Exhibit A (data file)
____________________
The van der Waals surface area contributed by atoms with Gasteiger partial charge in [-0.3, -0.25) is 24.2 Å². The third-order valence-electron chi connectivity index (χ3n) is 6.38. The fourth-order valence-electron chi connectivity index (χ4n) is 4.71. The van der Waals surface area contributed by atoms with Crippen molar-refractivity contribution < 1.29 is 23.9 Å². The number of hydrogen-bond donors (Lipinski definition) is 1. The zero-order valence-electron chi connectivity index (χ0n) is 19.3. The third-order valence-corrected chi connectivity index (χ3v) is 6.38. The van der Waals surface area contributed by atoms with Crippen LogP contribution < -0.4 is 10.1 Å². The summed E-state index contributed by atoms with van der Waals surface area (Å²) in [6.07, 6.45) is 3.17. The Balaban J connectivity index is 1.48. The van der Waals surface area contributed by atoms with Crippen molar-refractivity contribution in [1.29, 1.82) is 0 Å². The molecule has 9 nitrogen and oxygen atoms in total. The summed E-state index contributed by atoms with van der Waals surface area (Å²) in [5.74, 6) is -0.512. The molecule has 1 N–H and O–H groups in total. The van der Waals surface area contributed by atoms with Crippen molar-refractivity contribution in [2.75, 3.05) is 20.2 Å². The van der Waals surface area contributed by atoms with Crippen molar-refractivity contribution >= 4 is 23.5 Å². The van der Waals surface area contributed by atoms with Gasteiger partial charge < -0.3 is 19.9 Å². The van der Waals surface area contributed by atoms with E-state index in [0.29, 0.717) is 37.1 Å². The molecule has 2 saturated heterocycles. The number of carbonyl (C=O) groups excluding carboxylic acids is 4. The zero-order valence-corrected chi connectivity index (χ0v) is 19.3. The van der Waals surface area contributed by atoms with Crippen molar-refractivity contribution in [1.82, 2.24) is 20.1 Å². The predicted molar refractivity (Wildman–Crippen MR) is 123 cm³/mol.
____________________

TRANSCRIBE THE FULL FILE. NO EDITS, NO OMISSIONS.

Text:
The van der Waals surface area contributed by atoms with Gasteiger partial charge in [-0.3, -0.25) is 24.2 Å². The third-order valence-electron chi connectivity index (χ3n) is 6.38. The fourth-order valence-electron chi connectivity index (χ4n) is 4.71. The van der Waals surface area contributed by atoms with Crippen molar-refractivity contribution < 1.29 is 23.9 Å². The number of hydrogen-bond donors (Lipinski definition) is 1. The zero-order valence-electron chi connectivity index (χ0n) is 19.3. The third-order valence-corrected chi connectivity index (χ3v) is 6.38. The van der Waals surface area contributed by atoms with Crippen LogP contribution < -0.4 is 10.1 Å². The summed E-state index contributed by atoms with van der Waals surface area (Å²) in [6.07, 6.45) is 3.17. The Balaban J connectivity index is 1.48. The van der Waals surface area contributed by atoms with Crippen molar-refractivity contribution in [1.29, 1.82) is 0 Å². The molecule has 9 nitrogen and oxygen atoms in total. The summed E-state index contributed by atoms with van der Waals surface area (Å²) in [5.74, 6) is -0.512. The molecule has 1 N–H and O–H groups in total. The van der Waals surface area contributed by atoms with Crippen molar-refractivity contribution in [2.75, 3.05) is 20.2 Å². The van der Waals surface area contributed by atoms with Crippen molar-refractivity contribution >= 4 is 23.5 Å². The van der Waals surface area contributed by atoms with Gasteiger partial charge < -0.3 is 19.9 Å². The van der Waals surface area contributed by atoms with E-state index in [0.29, 0.717) is 37.1 Å². The molecule has 2 saturated heterocycles. The number of carbonyl (C=O) groups excluding carboxylic acids is 4. The zero-order valence-corrected chi connectivity index (χ0v) is 19.3. The van der Waals surface area contributed by atoms with Crippen molar-refractivity contribution in [1.82, 2.24) is 20.1 Å². The predicted molar refractivity (Wildman–Crippen MR) is 123 cm³/mol.